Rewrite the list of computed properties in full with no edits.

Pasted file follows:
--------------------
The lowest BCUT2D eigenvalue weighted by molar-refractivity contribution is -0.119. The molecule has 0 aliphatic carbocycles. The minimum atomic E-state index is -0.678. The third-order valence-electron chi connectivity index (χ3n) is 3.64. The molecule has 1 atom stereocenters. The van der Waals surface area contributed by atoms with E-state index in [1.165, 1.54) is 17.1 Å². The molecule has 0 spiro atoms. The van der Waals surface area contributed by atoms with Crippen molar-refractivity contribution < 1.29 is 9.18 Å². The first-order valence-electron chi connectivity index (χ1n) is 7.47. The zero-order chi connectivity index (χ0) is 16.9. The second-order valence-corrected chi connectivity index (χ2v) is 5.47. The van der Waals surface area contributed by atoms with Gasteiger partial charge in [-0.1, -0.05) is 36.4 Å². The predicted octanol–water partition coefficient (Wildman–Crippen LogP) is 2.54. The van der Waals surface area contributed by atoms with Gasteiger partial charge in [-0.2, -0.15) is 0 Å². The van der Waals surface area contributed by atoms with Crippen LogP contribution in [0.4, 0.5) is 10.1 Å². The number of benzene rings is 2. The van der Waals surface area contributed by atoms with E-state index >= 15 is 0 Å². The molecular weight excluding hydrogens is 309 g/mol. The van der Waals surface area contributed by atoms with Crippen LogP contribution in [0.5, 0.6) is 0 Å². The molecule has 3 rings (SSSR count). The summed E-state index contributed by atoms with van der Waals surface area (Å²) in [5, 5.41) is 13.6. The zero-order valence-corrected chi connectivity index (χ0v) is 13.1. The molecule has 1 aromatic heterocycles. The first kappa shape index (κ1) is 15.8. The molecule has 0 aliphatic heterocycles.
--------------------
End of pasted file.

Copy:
The lowest BCUT2D eigenvalue weighted by molar-refractivity contribution is -0.119. The molecule has 0 aliphatic carbocycles. The minimum atomic E-state index is -0.678. The third-order valence-electron chi connectivity index (χ3n) is 3.64. The molecule has 1 atom stereocenters. The van der Waals surface area contributed by atoms with E-state index in [1.165, 1.54) is 17.1 Å². The molecule has 0 spiro atoms. The van der Waals surface area contributed by atoms with Crippen molar-refractivity contribution < 1.29 is 9.18 Å². The first-order valence-electron chi connectivity index (χ1n) is 7.47. The zero-order chi connectivity index (χ0) is 16.9. The second-order valence-corrected chi connectivity index (χ2v) is 5.47. The van der Waals surface area contributed by atoms with Gasteiger partial charge in [-0.1, -0.05) is 36.4 Å². The predicted octanol–water partition coefficient (Wildman–Crippen LogP) is 2.54. The van der Waals surface area contributed by atoms with Gasteiger partial charge in [-0.2, -0.15) is 0 Å². The van der Waals surface area contributed by atoms with Crippen LogP contribution in [0.4, 0.5) is 10.1 Å². The number of benzene rings is 2. The van der Waals surface area contributed by atoms with E-state index >= 15 is 0 Å². The molecular weight excluding hydrogens is 309 g/mol. The van der Waals surface area contributed by atoms with Crippen LogP contribution in [0.5, 0.6) is 0 Å². The molecule has 3 rings (SSSR count). The summed E-state index contributed by atoms with van der Waals surface area (Å²) in [5, 5.41) is 13.6. The zero-order valence-corrected chi connectivity index (χ0v) is 13.1. The molecule has 1 aromatic heterocycles. The first kappa shape index (κ1) is 15.8. The molecule has 0 aliphatic heterocycles.